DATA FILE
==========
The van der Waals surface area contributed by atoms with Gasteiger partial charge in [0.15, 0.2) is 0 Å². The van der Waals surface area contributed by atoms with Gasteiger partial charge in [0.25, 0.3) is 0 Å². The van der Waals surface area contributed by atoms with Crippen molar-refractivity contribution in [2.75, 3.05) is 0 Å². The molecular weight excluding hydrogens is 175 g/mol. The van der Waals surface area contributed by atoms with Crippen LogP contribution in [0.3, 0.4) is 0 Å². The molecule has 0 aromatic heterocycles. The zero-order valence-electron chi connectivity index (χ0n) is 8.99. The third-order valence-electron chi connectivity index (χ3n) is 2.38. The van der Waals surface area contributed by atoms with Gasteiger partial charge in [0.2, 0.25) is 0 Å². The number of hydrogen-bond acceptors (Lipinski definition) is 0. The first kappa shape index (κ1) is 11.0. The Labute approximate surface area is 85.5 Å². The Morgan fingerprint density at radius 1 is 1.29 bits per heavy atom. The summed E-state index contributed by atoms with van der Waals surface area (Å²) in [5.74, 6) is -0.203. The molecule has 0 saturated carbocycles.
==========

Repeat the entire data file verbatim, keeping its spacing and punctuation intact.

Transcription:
The van der Waals surface area contributed by atoms with Gasteiger partial charge in [0.15, 0.2) is 0 Å². The van der Waals surface area contributed by atoms with Gasteiger partial charge in [0.25, 0.3) is 0 Å². The van der Waals surface area contributed by atoms with Crippen molar-refractivity contribution in [2.75, 3.05) is 0 Å². The molecular weight excluding hydrogens is 175 g/mol. The van der Waals surface area contributed by atoms with Crippen LogP contribution in [0.3, 0.4) is 0 Å². The molecule has 0 aromatic heterocycles. The zero-order valence-electron chi connectivity index (χ0n) is 8.99. The third-order valence-electron chi connectivity index (χ3n) is 2.38. The van der Waals surface area contributed by atoms with Gasteiger partial charge in [0.2, 0.25) is 0 Å². The number of hydrogen-bond acceptors (Lipinski definition) is 0. The first kappa shape index (κ1) is 11.0. The Labute approximate surface area is 85.5 Å². The Morgan fingerprint density at radius 1 is 1.29 bits per heavy atom. The summed E-state index contributed by atoms with van der Waals surface area (Å²) in [5.74, 6) is -0.203. The molecule has 0 saturated carbocycles.